Smaller than a compact car, Astrobotic's Peregrine lander could put experiments on the moon for NASA.

ASTROBOTIC TECHNOLOGY

NASA to pay private space companies for moon rides

Next month, almost a half-century since the United States last landed a spacecraft on the moon, NASA is expected to announce plans for a return. But the agency will just be along for the ride. Rather than unveiling plans for its own spacecraft, NASA will name the private companies it will pay to carry science experiments to the moon on small robotic landers.

Under a program called Commercial Lunar Payload Services (CLPS), NASA would buy space aboard a couple of launches a year, starting in 2021. The effort is similar to an agency program that paid private space companies such as Elon Musk's SpaceX to deliver cargo to the International Space Station (ISS). "This a new way of doing business," says Sarah Noble, a planetary scientist at NASA headquarters in Washington, D.C., who is leading the science side of NASA's lunar plans.

Scientists are lining up for a ride. "It really feels like the future of lunar exploration," says Erica Jawin, a planetary scientist at the Smithsonian Institution's National Museum of Natural History in Washington, D.C. She and other attendees at the annual meeting of the Lunar Exploration Analysis Group in Columbia, Maryland, last week were eager to show NASA why their small experiments would be worthy hitchhikers on the landers.

Several companies, including Astrobotic, Moon Express, and iSpace, are vying to establish a commercial moon market. Buying rides to the moon from launch providers like Rocket Lab, each firm hopes to become the go-to carrier for other companies seeking to prospect the moon for rocket fuel ingredients, or to gather rocks to sell for study. But a contract with NASA is the real prize. Moon Express, for example, has designed the MX-1, a lander roughly the size and shape of Star Wars's R2-D2. But, "We won't pull the trigger until we know we have a CLPS award," says Moon Express CEO Robert Richards in Cape Canaveral, Florida.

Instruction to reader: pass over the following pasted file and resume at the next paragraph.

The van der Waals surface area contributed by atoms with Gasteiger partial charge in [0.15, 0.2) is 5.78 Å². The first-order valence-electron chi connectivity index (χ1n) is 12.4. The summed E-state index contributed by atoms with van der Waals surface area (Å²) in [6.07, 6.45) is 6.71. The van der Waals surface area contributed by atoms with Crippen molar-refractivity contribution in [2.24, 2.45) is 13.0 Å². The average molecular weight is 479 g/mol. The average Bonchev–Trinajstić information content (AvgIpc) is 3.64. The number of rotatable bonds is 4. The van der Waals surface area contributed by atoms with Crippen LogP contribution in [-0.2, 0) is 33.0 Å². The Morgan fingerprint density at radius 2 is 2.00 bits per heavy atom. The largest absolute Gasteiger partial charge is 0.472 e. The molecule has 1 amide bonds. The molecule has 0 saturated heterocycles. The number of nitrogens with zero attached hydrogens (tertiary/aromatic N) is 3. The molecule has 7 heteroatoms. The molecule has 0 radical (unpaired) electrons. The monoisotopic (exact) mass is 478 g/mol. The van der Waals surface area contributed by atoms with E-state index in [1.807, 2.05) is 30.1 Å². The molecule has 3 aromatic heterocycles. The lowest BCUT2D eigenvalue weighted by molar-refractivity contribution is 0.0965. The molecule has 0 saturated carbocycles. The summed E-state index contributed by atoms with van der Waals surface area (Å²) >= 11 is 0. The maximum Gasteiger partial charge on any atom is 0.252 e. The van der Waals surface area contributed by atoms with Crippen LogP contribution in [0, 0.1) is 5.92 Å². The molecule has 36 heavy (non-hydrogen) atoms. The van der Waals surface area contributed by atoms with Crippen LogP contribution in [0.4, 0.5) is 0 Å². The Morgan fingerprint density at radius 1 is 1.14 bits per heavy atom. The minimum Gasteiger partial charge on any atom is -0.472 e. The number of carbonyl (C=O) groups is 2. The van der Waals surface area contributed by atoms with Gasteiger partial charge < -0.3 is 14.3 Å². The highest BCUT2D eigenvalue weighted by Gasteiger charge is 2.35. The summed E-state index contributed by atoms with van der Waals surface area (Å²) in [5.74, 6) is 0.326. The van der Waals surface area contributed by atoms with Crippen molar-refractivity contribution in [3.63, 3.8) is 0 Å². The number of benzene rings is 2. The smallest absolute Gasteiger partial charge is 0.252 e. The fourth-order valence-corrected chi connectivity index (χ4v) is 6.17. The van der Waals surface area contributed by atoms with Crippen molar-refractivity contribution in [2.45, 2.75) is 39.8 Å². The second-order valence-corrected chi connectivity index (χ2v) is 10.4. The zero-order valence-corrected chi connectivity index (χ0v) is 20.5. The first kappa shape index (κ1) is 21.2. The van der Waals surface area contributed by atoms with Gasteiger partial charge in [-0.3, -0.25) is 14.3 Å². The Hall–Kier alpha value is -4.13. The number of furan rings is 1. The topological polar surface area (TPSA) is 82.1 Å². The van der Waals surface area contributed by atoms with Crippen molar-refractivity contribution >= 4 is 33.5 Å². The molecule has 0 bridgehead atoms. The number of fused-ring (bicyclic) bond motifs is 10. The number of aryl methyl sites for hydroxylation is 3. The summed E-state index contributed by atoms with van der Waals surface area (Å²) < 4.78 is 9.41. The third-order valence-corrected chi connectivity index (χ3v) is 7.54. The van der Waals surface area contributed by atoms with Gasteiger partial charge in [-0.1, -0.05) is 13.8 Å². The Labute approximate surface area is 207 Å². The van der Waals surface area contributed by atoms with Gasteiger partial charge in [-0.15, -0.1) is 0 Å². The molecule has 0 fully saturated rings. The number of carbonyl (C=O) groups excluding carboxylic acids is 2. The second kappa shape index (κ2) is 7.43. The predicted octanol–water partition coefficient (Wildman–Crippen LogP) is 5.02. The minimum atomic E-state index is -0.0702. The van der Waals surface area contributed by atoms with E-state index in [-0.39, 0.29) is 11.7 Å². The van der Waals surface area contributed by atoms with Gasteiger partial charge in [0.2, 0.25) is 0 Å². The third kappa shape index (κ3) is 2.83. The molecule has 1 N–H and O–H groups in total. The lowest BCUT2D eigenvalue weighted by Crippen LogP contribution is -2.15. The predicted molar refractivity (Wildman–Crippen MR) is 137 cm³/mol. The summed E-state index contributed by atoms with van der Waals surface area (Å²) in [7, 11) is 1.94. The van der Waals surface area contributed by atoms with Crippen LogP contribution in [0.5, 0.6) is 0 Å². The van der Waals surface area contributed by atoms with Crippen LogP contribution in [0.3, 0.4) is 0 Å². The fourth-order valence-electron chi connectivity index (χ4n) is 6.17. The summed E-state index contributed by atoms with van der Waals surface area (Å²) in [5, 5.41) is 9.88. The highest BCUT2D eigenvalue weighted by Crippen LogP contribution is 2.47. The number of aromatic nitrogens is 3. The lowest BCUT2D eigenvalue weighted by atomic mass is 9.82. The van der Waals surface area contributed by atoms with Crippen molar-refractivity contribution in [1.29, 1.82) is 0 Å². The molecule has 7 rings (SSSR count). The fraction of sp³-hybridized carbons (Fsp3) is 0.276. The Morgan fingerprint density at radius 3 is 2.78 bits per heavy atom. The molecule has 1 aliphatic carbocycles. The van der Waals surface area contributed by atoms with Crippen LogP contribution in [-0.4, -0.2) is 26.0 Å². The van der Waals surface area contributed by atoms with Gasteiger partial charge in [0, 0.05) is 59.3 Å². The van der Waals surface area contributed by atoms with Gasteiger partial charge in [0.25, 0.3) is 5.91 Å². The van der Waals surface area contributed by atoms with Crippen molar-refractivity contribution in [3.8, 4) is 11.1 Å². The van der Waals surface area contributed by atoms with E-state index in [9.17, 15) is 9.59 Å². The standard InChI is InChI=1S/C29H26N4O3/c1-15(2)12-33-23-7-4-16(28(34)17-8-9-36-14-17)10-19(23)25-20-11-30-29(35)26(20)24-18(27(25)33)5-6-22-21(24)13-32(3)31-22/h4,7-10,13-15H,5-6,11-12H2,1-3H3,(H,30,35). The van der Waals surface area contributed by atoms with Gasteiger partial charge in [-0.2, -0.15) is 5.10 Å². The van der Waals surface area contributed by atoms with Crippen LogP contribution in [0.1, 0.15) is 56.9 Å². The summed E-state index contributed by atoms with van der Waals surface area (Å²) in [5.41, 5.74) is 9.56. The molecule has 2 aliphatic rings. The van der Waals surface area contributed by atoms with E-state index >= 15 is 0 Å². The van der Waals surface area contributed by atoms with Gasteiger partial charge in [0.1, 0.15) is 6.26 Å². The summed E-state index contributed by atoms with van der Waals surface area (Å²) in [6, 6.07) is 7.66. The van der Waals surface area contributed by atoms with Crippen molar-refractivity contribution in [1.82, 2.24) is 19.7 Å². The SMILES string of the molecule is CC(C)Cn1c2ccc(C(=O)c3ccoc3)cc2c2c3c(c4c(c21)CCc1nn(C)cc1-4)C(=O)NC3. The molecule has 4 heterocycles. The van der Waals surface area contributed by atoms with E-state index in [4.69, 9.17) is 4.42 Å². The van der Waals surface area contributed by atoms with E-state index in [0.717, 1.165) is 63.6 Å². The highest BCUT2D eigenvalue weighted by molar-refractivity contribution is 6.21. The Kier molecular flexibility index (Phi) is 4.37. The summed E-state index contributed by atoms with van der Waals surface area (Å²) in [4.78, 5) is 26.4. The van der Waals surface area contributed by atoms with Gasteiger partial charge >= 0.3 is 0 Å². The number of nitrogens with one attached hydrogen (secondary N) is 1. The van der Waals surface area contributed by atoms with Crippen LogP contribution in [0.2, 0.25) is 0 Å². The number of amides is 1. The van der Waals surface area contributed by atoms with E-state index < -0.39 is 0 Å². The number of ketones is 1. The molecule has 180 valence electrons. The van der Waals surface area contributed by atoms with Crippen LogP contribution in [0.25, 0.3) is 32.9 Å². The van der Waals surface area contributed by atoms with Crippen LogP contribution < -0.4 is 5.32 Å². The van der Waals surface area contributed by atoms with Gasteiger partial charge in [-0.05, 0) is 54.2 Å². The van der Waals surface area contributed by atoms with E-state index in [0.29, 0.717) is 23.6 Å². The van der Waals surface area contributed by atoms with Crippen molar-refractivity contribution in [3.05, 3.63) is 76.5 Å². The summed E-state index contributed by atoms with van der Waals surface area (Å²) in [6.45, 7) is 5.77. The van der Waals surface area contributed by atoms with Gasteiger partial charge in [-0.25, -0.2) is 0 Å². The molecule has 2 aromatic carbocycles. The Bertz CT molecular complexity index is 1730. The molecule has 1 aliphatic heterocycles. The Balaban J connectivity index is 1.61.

The companies selected for CLPS must deliver at least 10 kilograms of payload by the end of 2021, NASA says. It is scrambling to find instruments that are ready to fly. "What do you have sitting on shelf now that you can throw onto the mission immediately?" Noble says. "We're looking for flight spares, engineering models, student-built projects. It's a little bit of a weird call for us." The agency is planning to pay up to $36 million to adapt eight to 12 existing scientific instruments to the initial small landers; by the middle of next decade it aims to build a pipeline of instruments for bigger landers that might also carry rovers.

The first small commercial landers will pale in capability next to traditional NASA missions. Some will likely fail, as NASA's science chief, Thomas Zurbuchen, has repeatedly warned. They will not survive the lunar night, 2 weeks when surface temperatures drop to −173°C. They may not be capable of landing in a specific spot. But scientists are still excited to get cameras and other instruments back to the surface of the moon, says Clive Neal, a lunar scientist at the University of Notre Dame in South Bend, Indiana. "It's a great start."